Overview of coronary stents

Tiny, expandable mesh tubes - or stents - which help prop open clogged arteries are among the most commonly used medical devices.

The June issue of Mayo Clinic Health Letter offers an overview of this treatment, including an update on recent research that raised some questions about stent use.

In angioplasty, doctors insert a flexible tube (catheter) into a leg or arm and thread it toward a blocked heart artery. In the early days of this procedure, a balloon at the end of the catheter was inflated to stretch open the artery. About 30 to 40 percent of the time, the stretched vessel would narrow again. In the mid-1990s, the Food and Drug Administration approved the routine use of stents, which are expanded into place using balloon angioplasty and left within the artery to help keep it open. This procedure helps about 1 million Americans each year.

Recently, a large study suggested that angioplasty may not be necessary in people who have regular, predictable chest pain due to partially blocked arteries. However, if medication and lifestyle changes don't relieve pain, or if there is a change in the usual pattern of chest pain, stents may still be the best treatment.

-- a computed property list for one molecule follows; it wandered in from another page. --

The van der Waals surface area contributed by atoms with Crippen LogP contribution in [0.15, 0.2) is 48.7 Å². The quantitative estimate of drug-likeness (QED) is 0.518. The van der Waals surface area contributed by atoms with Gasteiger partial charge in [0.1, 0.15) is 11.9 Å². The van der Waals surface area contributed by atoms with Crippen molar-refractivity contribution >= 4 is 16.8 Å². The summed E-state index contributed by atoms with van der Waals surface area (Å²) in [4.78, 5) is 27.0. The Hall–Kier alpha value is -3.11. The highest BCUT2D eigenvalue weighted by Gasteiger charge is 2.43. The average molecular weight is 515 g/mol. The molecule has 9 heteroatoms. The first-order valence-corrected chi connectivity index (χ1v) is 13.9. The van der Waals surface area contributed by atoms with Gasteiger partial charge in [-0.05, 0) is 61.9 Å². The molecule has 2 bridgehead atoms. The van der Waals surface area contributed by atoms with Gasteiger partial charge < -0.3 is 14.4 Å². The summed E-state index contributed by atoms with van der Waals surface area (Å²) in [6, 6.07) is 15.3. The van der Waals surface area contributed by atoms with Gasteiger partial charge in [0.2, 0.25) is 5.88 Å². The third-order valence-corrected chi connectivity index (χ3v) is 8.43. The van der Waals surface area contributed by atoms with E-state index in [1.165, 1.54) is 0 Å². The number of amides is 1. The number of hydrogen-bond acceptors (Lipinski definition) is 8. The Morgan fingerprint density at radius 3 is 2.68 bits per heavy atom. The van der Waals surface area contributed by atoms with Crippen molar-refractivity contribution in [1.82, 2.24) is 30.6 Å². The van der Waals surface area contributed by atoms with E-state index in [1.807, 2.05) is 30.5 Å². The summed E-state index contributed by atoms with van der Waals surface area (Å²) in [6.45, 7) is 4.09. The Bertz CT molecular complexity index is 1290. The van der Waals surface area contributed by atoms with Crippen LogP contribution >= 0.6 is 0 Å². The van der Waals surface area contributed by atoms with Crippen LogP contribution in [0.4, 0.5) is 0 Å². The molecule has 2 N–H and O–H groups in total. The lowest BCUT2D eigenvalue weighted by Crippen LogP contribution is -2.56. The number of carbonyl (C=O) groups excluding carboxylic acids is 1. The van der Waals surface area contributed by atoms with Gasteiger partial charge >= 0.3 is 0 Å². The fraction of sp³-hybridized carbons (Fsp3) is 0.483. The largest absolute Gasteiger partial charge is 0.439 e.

Other research found an increased risk of blood clots in the newest type of stents, called drug-eluting stents. These devices are coated with a drug that is released over about 30 days to inhibit inflammation and scar tissue growth. This risk is low when patients take recommended medications.

Stents aren't risk free, but they've allowed millions of Americans to avoid far more extensive heart bypass surgery to open critical blockages in arteries leading to the heart. For patients without other significant risk factors, the risk of major complications related to angioplasty - such as heart attack, death or stroke - is less than 3 percent.


The opinions expressed here are the views of the writer and do not necessarily reflect the views and opinions of News Medical.
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